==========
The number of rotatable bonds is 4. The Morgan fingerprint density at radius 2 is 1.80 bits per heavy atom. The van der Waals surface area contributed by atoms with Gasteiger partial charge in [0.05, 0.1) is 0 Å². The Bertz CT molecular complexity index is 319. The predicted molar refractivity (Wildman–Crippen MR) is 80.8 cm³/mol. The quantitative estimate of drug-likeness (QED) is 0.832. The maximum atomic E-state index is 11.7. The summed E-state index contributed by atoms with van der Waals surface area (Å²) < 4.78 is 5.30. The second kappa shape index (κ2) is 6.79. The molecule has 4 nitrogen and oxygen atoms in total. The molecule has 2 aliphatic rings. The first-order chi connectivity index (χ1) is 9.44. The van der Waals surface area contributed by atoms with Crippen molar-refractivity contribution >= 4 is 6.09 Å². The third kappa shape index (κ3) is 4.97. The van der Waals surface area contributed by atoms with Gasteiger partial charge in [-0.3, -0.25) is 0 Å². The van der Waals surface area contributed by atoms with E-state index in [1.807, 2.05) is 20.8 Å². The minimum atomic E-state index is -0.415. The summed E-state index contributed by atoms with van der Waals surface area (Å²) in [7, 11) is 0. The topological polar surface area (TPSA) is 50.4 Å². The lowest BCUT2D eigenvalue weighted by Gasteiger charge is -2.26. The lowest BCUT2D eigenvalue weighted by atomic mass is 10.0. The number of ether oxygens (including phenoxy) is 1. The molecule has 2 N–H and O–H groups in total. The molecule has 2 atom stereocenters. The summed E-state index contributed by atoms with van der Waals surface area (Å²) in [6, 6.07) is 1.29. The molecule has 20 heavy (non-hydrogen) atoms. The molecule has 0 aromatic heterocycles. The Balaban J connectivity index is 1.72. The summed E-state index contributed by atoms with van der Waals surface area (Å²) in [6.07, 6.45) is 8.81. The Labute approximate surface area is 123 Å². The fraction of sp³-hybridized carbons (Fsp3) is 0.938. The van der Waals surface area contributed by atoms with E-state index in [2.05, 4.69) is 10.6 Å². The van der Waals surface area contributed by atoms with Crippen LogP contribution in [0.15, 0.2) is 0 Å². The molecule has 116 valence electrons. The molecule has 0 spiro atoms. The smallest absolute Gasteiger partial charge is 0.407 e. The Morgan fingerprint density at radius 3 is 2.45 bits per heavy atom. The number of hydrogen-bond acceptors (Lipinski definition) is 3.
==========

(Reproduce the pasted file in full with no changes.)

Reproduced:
The number of rotatable bonds is 4. The Morgan fingerprint density at radius 2 is 1.80 bits per heavy atom. The van der Waals surface area contributed by atoms with Gasteiger partial charge in [0.05, 0.1) is 0 Å². The Bertz CT molecular complexity index is 319. The predicted molar refractivity (Wildman–Crippen MR) is 80.8 cm³/mol. The quantitative estimate of drug-likeness (QED) is 0.832. The maximum atomic E-state index is 11.7. The summed E-state index contributed by atoms with van der Waals surface area (Å²) < 4.78 is 5.30. The second kappa shape index (κ2) is 6.79. The molecule has 4 nitrogen and oxygen atoms in total. The molecule has 2 aliphatic rings. The first-order chi connectivity index (χ1) is 9.44. The van der Waals surface area contributed by atoms with Crippen molar-refractivity contribution >= 4 is 6.09 Å². The third kappa shape index (κ3) is 4.97. The van der Waals surface area contributed by atoms with Gasteiger partial charge in [-0.3, -0.25) is 0 Å². The van der Waals surface area contributed by atoms with E-state index in [1.807, 2.05) is 20.8 Å². The minimum atomic E-state index is -0.415. The summed E-state index contributed by atoms with van der Waals surface area (Å²) in [7, 11) is 0. The topological polar surface area (TPSA) is 50.4 Å². The lowest BCUT2D eigenvalue weighted by Gasteiger charge is -2.26. The lowest BCUT2D eigenvalue weighted by atomic mass is 10.0. The number of ether oxygens (including phenoxy) is 1. The molecule has 2 N–H and O–H groups in total. The molecule has 2 atom stereocenters. The summed E-state index contributed by atoms with van der Waals surface area (Å²) in [6, 6.07) is 1.29. The molecule has 20 heavy (non-hydrogen) atoms. The molecule has 0 aromatic heterocycles. The Balaban J connectivity index is 1.72. The summed E-state index contributed by atoms with van der Waals surface area (Å²) in [6.07, 6.45) is 8.81. The Labute approximate surface area is 123 Å². The fraction of sp³-hybridized carbons (Fsp3) is 0.938. The van der Waals surface area contributed by atoms with E-state index in [2.05, 4.69) is 10.6 Å². The van der Waals surface area contributed by atoms with Crippen LogP contribution in [0.15, 0.2) is 0 Å². The molecule has 116 valence electrons. The molecule has 0 spiro atoms. The smallest absolute Gasteiger partial charge is 0.407 e. The Morgan fingerprint density at radius 3 is 2.45 bits per heavy atom. The number of hydrogen-bond acceptors (Lipinski definition) is 3.